[Nrg-l] PhD Defense: Hany Morcos (Fri 7/25 @ 1PM)

Azer Bestavros best at cs.bu.edu
Sun Jul 20 22:44:22 EDT 2008


Computer Science Department
Boston University

Date: Friday July 25, 2008
Time: 1:00PM
Place: Room MCS 135, 111 Cummington Street

Service Provisioning in Mobile Networks 
Through Coordinated Distributed Resource Management

Hany Morcos


The pervasiveness of personal computing platforms offers an
unprecedented opportunity to deploy large-scale services that are
distributed over wide physical spaces. Two major challenges face the
deployment of such services: the often resource-limited nature of these
platforms, and the necessity of preserving the autonomy of the owner of
these devices. The latter of these challenges precludes using
centralized control and both preclude supporting critical services that
are subject to strict performance guarantees. To that end, this thesis
advances a number of new distributed resource management techniques that
are shown to be effective in such settings, focusing on two application
domains: distributed Field Monitoring Applications (FMAs), and Message
Delivery Applications (MDAs).

For FMAs, this thesis presents two approaches that are well-suited to
the fairly limited storage and power resources of autonomously mobile
FMA sensor nodes.  The first approach relies on amorphous placement of
sensory data through the use of novel storage management and sample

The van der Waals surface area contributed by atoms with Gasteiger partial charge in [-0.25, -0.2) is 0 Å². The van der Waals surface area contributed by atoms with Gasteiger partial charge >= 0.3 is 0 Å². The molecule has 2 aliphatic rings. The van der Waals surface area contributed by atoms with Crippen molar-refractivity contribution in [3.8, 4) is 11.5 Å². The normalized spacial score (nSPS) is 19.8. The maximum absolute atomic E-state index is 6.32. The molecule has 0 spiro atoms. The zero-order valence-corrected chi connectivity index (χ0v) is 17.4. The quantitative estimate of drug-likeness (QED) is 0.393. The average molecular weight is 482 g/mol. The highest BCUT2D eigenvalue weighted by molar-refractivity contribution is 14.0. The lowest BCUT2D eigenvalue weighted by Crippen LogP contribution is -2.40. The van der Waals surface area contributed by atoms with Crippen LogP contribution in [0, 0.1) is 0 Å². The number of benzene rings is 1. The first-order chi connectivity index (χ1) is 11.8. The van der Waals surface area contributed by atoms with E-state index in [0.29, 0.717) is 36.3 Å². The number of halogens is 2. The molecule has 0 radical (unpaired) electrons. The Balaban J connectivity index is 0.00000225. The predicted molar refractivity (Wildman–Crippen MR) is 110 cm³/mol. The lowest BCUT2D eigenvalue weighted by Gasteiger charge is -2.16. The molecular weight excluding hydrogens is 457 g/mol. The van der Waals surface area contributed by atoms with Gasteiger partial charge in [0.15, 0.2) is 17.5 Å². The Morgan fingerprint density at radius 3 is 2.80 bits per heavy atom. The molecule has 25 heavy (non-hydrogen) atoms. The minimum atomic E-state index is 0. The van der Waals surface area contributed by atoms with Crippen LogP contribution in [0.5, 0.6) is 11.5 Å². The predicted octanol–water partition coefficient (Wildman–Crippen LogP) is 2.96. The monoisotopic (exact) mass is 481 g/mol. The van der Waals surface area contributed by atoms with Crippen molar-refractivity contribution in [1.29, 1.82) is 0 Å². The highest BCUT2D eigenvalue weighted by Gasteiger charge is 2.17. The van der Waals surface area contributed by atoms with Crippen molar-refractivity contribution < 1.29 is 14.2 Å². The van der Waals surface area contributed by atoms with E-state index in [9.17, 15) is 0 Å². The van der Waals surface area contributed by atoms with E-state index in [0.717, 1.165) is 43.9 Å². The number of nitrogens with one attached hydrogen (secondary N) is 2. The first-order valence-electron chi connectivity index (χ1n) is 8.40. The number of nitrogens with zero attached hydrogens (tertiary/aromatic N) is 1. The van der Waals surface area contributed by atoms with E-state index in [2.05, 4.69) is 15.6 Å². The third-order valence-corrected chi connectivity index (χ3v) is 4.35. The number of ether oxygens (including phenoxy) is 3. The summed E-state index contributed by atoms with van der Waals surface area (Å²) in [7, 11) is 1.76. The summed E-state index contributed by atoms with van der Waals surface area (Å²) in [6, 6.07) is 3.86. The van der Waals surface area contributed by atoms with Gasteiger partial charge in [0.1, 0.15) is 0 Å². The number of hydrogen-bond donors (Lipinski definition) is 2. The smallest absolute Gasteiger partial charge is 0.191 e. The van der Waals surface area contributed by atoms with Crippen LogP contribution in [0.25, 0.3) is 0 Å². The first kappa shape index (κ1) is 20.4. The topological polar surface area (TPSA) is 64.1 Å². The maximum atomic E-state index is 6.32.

diffusion techniques. The second approach relies on an
information-theoretic framework to optimize local resource management
decisions. Both approaches are proactive in that they aim to provide
nodes with a view of the monitored field that reflects the
characteristics of queries over that field, enabling them to handle more
queries locally, and thus reduce communication overheads. 

For FMAs and MDAs, this thesis recognizes node mobility as a resource to
be leveraged and managed, and in that respect proposes novel mobility
coordination techniques appropriate in both FMA and MDA contexts.
Assuming that node mobility is governed by a spatio-temporal schedule
featuring some slack, this thesis presents novel algorithms of various
computational complexities to orchestrate the use of this slack to
improve the performance of supported applications.

The findings in this thesis, which are supported by analysis and
extensive model-based and trace-based simulations, highlight the
importance of two general design principles for distributed systems.
First, a-priori knowledge (e.g., about the target phenomena of FMAs
and/or the workload of either FMAs or DMAs) could be used effectively
for local resource management.  Second, judicious coordination of the
slack in node mobility could lead to significant performance gains for
distributed applications deployed over resource-impoverished


PhD Thesis Examination Committee:

- Azer Bestavros
- Ibrahim Matta
- Mark Crovella
- John Byers
- Rich West 
- Steve Homer (Committee Chair)

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